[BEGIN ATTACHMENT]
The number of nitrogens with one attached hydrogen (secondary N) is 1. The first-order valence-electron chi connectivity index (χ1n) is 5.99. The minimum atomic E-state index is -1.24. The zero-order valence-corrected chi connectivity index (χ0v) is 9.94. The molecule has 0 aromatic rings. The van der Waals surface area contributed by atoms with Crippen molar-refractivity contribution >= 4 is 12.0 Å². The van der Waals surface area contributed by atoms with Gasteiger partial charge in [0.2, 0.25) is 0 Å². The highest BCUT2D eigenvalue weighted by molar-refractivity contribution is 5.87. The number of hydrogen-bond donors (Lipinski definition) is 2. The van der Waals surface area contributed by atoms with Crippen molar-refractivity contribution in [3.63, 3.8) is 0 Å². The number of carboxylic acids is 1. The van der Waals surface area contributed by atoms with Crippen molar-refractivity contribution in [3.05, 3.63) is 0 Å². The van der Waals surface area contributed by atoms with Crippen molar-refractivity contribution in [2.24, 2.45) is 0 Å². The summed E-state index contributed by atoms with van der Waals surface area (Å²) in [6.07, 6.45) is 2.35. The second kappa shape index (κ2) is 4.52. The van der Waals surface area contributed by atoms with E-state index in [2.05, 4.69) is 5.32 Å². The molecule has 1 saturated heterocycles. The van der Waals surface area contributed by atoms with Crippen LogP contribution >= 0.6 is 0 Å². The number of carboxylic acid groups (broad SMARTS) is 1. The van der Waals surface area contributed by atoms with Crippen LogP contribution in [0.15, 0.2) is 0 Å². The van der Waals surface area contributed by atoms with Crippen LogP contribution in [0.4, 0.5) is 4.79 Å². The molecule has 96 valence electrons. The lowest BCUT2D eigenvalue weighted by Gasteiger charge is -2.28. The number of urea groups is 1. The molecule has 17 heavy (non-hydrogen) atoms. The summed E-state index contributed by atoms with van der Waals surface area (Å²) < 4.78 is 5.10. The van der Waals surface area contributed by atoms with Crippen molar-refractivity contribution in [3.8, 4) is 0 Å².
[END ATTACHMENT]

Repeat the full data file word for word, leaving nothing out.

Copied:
The number of nitrogens with one attached hydrogen (secondary N) is 1. The first-order valence-electron chi connectivity index (χ1n) is 5.99. The minimum atomic E-state index is -1.24. The zero-order valence-corrected chi connectivity index (χ0v) is 9.94. The molecule has 0 aromatic rings. The van der Waals surface area contributed by atoms with Crippen molar-refractivity contribution >= 4 is 12.0 Å². The van der Waals surface area contributed by atoms with Gasteiger partial charge in [0.2, 0.25) is 0 Å². The highest BCUT2D eigenvalue weighted by molar-refractivity contribution is 5.87. The number of hydrogen-bond donors (Lipinski definition) is 2. The van der Waals surface area contributed by atoms with Crippen molar-refractivity contribution in [3.63, 3.8) is 0 Å². The number of carboxylic acids is 1. The van der Waals surface area contributed by atoms with Crippen molar-refractivity contribution in [3.05, 3.63) is 0 Å². The van der Waals surface area contributed by atoms with Crippen molar-refractivity contribution in [2.24, 2.45) is 0 Å². The summed E-state index contributed by atoms with van der Waals surface area (Å²) in [6.07, 6.45) is 2.35. The second kappa shape index (κ2) is 4.52. The van der Waals surface area contributed by atoms with E-state index in [2.05, 4.69) is 5.32 Å². The molecule has 1 saturated heterocycles. The van der Waals surface area contributed by atoms with Crippen LogP contribution >= 0.6 is 0 Å². The number of carboxylic acid groups (broad SMARTS) is 1. The van der Waals surface area contributed by atoms with Crippen LogP contribution in [0.15, 0.2) is 0 Å². The van der Waals surface area contributed by atoms with Crippen LogP contribution in [0.4, 0.5) is 4.79 Å². The molecule has 96 valence electrons. The lowest BCUT2D eigenvalue weighted by Gasteiger charge is -2.28. The number of urea groups is 1. The molecule has 17 heavy (non-hydrogen) atoms. The summed E-state index contributed by atoms with van der Waals surface area (Å²) < 4.78 is 5.10. The van der Waals surface area contributed by atoms with Crippen molar-refractivity contribution in [3.8, 4) is 0 Å².